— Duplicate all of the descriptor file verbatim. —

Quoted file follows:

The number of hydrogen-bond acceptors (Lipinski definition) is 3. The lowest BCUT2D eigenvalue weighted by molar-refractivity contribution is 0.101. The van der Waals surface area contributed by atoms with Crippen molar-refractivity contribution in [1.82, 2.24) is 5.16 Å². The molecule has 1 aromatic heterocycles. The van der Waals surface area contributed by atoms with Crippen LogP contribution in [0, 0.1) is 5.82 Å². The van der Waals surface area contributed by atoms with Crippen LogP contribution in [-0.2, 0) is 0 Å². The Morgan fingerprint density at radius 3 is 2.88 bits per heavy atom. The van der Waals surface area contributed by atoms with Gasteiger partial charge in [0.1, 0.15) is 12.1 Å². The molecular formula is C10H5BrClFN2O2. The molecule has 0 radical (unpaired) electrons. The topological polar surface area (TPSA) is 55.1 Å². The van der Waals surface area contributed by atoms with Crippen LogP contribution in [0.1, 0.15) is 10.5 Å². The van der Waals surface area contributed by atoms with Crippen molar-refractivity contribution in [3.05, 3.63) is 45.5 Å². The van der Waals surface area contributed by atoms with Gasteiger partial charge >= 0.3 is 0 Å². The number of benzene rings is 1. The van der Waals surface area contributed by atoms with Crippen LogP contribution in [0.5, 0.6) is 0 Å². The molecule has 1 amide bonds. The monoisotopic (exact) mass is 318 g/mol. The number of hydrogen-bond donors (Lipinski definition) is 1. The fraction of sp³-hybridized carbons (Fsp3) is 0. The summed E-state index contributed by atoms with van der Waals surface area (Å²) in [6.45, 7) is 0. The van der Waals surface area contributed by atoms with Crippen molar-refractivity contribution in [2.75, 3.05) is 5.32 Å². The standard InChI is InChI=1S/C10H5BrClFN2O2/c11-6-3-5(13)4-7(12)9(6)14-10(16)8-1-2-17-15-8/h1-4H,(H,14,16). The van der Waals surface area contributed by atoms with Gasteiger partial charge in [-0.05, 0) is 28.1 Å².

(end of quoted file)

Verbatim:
The number of hydrogen-bond acceptors (Lipinski definition) is 3. The lowest BCUT2D eigenvalue weighted by molar-refractivity contribution is 0.101. The van der Waals surface area contributed by atoms with Crippen molar-refractivity contribution in [1.82, 2.24) is 5.16 Å². The molecule has 1 aromatic heterocycles. The van der Waals surface area contributed by atoms with Crippen LogP contribution in [0, 0.1) is 5.82 Å². The van der Waals surface area contributed by atoms with Crippen LogP contribution in [-0.2, 0) is 0 Å². The Morgan fingerprint density at radius 3 is 2.88 bits per heavy atom. The van der Waals surface area contributed by atoms with Gasteiger partial charge in [0.1, 0.15) is 12.1 Å². The molecular formula is C10H5BrClFN2O2. The molecule has 0 radical (unpaired) electrons. The topological polar surface area (TPSA) is 55.1 Å². The van der Waals surface area contributed by atoms with Crippen LogP contribution in [0.1, 0.15) is 10.5 Å². The van der Waals surface area contributed by atoms with Crippen molar-refractivity contribution in [3.05, 3.63) is 45.5 Å². The van der Waals surface area contributed by atoms with Gasteiger partial charge >= 0.3 is 0 Å². The number of benzene rings is 1. The van der Waals surface area contributed by atoms with Crippen LogP contribution in [0.5, 0.6) is 0 Å². The molecule has 1 amide bonds. The monoisotopic (exact) mass is 318 g/mol. The number of hydrogen-bond donors (Lipinski definition) is 1. The fraction of sp³-hybridized carbons (Fsp3) is 0. The summed E-state index contributed by atoms with van der Waals surface area (Å²) in [6.45, 7) is 0. The van der Waals surface area contributed by atoms with Crippen molar-refractivity contribution in [2.75, 3.05) is 5.32 Å². The standard InChI is InChI=1S/C10H5BrClFN2O2/c11-6-3-5(13)4-7(12)9(6)14-10(16)8-1-2-17-15-8/h1-4H,(H,14,16). The van der Waals surface area contributed by atoms with Gasteiger partial charge in [-0.05, 0) is 28.1 Å².